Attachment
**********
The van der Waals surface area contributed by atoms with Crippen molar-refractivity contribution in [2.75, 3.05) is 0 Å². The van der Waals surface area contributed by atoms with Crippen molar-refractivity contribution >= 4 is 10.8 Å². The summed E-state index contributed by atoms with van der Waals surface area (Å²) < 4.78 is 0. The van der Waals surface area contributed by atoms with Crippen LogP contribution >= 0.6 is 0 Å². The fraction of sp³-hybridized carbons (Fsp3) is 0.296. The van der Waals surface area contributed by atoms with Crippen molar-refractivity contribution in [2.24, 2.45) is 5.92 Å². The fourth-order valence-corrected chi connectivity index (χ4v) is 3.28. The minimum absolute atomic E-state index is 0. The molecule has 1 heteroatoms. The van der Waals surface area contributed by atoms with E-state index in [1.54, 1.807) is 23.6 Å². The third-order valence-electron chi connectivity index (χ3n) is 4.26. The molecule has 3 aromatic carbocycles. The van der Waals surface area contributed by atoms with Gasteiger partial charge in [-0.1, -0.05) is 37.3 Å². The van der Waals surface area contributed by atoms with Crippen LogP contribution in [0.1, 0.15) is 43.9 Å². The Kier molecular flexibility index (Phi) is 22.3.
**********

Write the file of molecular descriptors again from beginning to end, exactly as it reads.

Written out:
The van der Waals surface area contributed by atoms with Crippen molar-refractivity contribution in [2.75, 3.05) is 0 Å². The van der Waals surface area contributed by atoms with Crippen molar-refractivity contribution >= 4 is 10.8 Å². The summed E-state index contributed by atoms with van der Waals surface area (Å²) < 4.78 is 0. The van der Waals surface area contributed by atoms with Crippen LogP contribution >= 0.6 is 0 Å². The fraction of sp³-hybridized carbons (Fsp3) is 0.296. The van der Waals surface area contributed by atoms with Crippen molar-refractivity contribution in [2.24, 2.45) is 5.92 Å². The fourth-order valence-corrected chi connectivity index (χ4v) is 3.28. The minimum absolute atomic E-state index is 0. The molecule has 1 heteroatoms. The van der Waals surface area contributed by atoms with E-state index in [1.54, 1.807) is 23.6 Å². The third-order valence-electron chi connectivity index (χ3n) is 4.26. The molecule has 3 aromatic carbocycles. The van der Waals surface area contributed by atoms with Gasteiger partial charge in [-0.1, -0.05) is 37.3 Å². The van der Waals surface area contributed by atoms with Crippen LogP contribution in [0.1, 0.15) is 43.9 Å². The Kier molecular flexibility index (Phi) is 22.3.